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The story of the Argentine hero who arrived at Napoli for a world-record fee and left a villain

A fascinating new documentary explores the bittersweet life of Diego Maradona.

The film focuses primarily on Maradona's spell at Napoli.
The film focuses primarily on Maradona's spell at Napoli.
Image: EMPICS Sport

A NEW FILM by Asif Kapadia on the troubled life of Diego Maradona is in many ways comparable to one of his previous documentaries on legendary Formula One driver, Ayrton Senna.

Both films depict immensely talented individuals’ rise to stardom, and the subsequent problems that come with fame. Senna and Maradona have a similar penchant for life’s thrills and a quite possibly interlinked inherent tendency towards self-destruction. And while ‘Senna’ concludes with the Brazilian icon’s tragic death, Maradona ultimately survives, although undergoes a kind of metaphorical death — one scene shows the bloated modern incarnation of the Argentine superstar struggling to get around the pitch amid an ordinary, mundane five-a-side match in which the standard is noticeably poor (yes, even by the standards a routine five-a-side).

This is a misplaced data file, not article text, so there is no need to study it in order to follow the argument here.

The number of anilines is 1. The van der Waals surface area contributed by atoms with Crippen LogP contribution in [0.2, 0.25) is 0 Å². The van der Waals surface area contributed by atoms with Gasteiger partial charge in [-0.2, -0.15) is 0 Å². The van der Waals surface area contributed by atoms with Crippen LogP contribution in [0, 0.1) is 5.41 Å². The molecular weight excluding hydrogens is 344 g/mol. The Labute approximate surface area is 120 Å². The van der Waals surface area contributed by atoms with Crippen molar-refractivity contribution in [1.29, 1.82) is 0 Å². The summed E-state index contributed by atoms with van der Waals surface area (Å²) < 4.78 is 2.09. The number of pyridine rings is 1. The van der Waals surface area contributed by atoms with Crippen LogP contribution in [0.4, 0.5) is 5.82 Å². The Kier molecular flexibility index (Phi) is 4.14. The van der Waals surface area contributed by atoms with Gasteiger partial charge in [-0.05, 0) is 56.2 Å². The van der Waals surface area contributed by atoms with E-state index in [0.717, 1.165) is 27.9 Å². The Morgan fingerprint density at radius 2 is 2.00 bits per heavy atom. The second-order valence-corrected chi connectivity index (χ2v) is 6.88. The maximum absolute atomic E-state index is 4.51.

The two documentaries are ultimately about mortality and the fleetingness of fame. While it covers all aspects of his life to a degree, Kapadia’s film — which is constructed from over 500 hours of never-before-seen footage from Maradona’s personal archive and backed by the man himself — focuses primarily on the ingenious player’s spell at Napoli between 1984 and 1991, the peak of his career effectively.

When Maradona arrives at Napoli for a world-record fee of £6.9 million, there is already a sense that he has been written off in some quarters. He joined them, he says, because no other big team wanted him. Upon arrival, the club don’t appear to totally convinced either, giving him a flat when he asks for a house, and a Fiat when he asks for a Ferrari.

It is easy to forget now that he is widely considered one of the greatest players ever, but at the time, the transfer of Maradona was not considered a guaranteed success. His two-year spell at Barcelona had been a disappointment. The club won just one major trophy, the 1983 Copa del Rey, during his time there following his arrival in 1982, again for a world-record fee of £5 million.

A bout of hepatitis as well as a broken ankle slowed Maradona’s progress at the Catalan side, with some critics fearing his career could be in danger owing to the latter incident. He was then at the centre of an on-pitch brawl in the 1984 Copa del Rey final amid an atmosphere of racism and xenophobia aimed primarily at him in the stadium. With 100,000 attending and millions watching on TV, the incident reflected poorly on both clubs and paved the way for Maradona’s acrimonious exit ultimately.